Last Updated 24 October 2020

With an estimated population of 2.3 million, the Republic of Botswana is a landlocked country in southern Africa.1 Formerly the British protectorate of Bechuanaland, the country became the Republic of Botswana after independence in 1966 and remains a member of the Commonwealth of Nations. It has a reputation as a stable representative democracy, following consecutive uninterrupted democratic elections.

As of 2011, an estimated 79% of the population are Christian, with the non-religious representing the second largest belief group (15%). An estimated 4% practise Badimo2 – a spiritual tradition. Small communities of Baha’i, Hindus, Muslims, Rastafarians account for approximately 1.4% of the population.3

Systemic Discrimination
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Constitution and government

The freedom of religion and belief is enshrined under Article 11 of the Constitution,4 entitled “protection of freedom of conscience”. It permits citizens the “freedom to change his or her religion or belief, and freedom, either alone or in community with others, and both in public and in private, to manifest and propagate his or her religion or belief in worship, teaching, practice and observance.” However, there are widespread state privileges for Christianity and routine bias against the non-religious. Government meetings often begin with a Christian prayer, although members of parliament from non-Christian groups are reported to have led prayers also.5

The Christian holy days are the only recognised holidays in the nation, particularly Easter and Christmas Day. However, other communities are able to celebrate their respective religious holidays without state interruption.

By law, all organizations, including religious groups, must register with the government. Registration through the Registrar of Societies section of the Ministry of Nationality, Immigration, and Gender Affairs allows groups to to conduct business, sign contracts, or open an account at a local bank. In order to register, new religious groups must have a minimum of 150 members. The government has expressed concerns about unregulated churches coming into the country in what it sees as taking advantage of local citizens.6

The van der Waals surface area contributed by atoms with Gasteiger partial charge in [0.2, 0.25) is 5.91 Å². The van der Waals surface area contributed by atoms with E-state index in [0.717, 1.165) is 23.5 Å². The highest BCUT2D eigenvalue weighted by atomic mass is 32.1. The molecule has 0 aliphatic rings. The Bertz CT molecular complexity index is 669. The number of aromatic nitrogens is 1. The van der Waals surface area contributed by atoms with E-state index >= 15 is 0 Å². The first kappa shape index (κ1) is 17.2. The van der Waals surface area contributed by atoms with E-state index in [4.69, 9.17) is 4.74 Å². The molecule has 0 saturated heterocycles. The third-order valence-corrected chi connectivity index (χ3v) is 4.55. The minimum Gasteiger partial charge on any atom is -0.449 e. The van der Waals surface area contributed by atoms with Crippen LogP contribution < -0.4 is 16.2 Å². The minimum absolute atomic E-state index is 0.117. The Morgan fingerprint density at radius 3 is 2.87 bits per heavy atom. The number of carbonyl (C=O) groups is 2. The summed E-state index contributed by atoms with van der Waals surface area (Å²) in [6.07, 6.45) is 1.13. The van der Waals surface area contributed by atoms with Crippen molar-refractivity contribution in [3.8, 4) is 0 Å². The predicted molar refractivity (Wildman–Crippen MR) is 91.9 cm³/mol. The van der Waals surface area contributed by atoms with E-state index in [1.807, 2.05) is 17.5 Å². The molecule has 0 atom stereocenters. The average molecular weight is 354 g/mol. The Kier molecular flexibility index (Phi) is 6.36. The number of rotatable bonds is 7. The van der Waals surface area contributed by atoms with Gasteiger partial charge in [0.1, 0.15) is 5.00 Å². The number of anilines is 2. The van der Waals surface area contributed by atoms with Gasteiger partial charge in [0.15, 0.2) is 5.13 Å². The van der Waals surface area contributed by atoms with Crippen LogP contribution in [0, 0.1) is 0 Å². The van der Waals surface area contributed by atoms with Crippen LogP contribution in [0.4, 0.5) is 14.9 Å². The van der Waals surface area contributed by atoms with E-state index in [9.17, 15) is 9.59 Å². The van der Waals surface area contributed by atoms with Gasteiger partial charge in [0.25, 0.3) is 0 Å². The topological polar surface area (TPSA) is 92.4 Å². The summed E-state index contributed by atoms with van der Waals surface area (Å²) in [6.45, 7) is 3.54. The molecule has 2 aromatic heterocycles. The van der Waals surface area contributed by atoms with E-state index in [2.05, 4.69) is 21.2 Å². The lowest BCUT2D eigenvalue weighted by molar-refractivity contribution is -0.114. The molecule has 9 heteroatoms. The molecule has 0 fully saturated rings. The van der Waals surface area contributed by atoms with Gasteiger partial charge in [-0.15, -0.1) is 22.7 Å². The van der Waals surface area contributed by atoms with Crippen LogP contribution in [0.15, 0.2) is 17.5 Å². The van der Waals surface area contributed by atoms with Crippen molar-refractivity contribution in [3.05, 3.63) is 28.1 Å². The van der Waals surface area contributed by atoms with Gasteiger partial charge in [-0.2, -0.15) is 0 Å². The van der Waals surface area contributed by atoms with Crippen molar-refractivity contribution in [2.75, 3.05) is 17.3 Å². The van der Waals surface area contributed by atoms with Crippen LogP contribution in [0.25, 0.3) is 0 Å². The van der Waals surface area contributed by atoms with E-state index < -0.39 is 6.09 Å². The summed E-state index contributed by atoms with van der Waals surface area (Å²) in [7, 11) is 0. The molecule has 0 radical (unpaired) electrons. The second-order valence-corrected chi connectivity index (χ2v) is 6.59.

Education and children’s rights

Article 10(3) states that:

“Except with his or her own consent (or, if he or she is a minor, the consent of his or her guardian) no person attending any place of education shall be required to receive  religious instruction or to take part in or attend any religious ceremony or observance if that instruction, ceremony or observance relates to a religion other than his or her own.”

Optional religious education is part of the curriculum in public schools. This public education emphasizes Christianity but also addresses other religious groups in the country, while excluding humanists and other non-theists. Additionally, the Constitution provides that every religious community may establish places for religious instruction at the community’s expense.7

Family, Community, Society

Atheists may still face significant social pressure to profess a religion and as such, their precise number may be

LGBTQ+ rights

On 11 June 2019, the High Court9,arbiter%20of%20all%20legal%20matters. ruled that colonial-era laws criminalizing consensual same-sex relations were unconstitutional.10 The ruling is currently the subject of an appeal to the Court of Appeal – the nation’s highest court.11

Freedom of expression, advocacy of humanist values

The Constitution protects freedom of expression and freedom of association. However, freedom of expression is said to be restricted in practice, prompting self-censorship among members of the public. Insulting the president, a lawmaker, or public official is punishable by a fine.12

According to Freedom House, “[a]lthough academic freedom is generally respected, professors often practice self-censorship when addressing sensitive topics. In the past, foreign academics have been deported for publishing work that was critical of the government, contributing to cautiousness among many scholars.”13

Media freedom

Press freedom is reported to have improved following the election of President Mokgweetsi Masisi, however, some journalists have continued to report harassment. Further, the absence of an access to information law hampers journalists’ ability to report.14

Under the 2008 Media Practitioners Act (MPA)15 all media workers and outlets – including websites and blogs – are required to register. Failure to do so can result in a fine or prison term.

State-owned media outlets, which dominate the broadcasting sector, are directly supervised by the president’s office, and typically exhibit pro-government bias. Privately-owned media outlets rely on advertising revenue, for which there is a government ban in place.16

Following the outbreak of COVID-19, several media outlets have ceased the physical production and distribution of their newspapers, instead turning to online editions.17


“My family didn’t approve of my atheism, but they still loved me and never treated me any different from before I came out. My friends reacted in different ways. I lost two of my childhood friends; some of them stopped communicating with me. But with the rest, we still keep in touch; we still remain friends. I have never been ill-treated because of my atheism. Well maybe I don’t know… A while ago, people weren’t open about their atheism, but nowadays people are coming out. Others are still not sure of how they would be viewed by their parents and maybe they don’t want things to change. People don’t want to lose their friends, or to lose their jobs or be sabotaged because of their atheism, and since there is this narrative in christianity known as Satanism. Atheists fear they might be associated with being evil or bad and not having morals etc…”
– Jerry, interviewed by Leo Igwe

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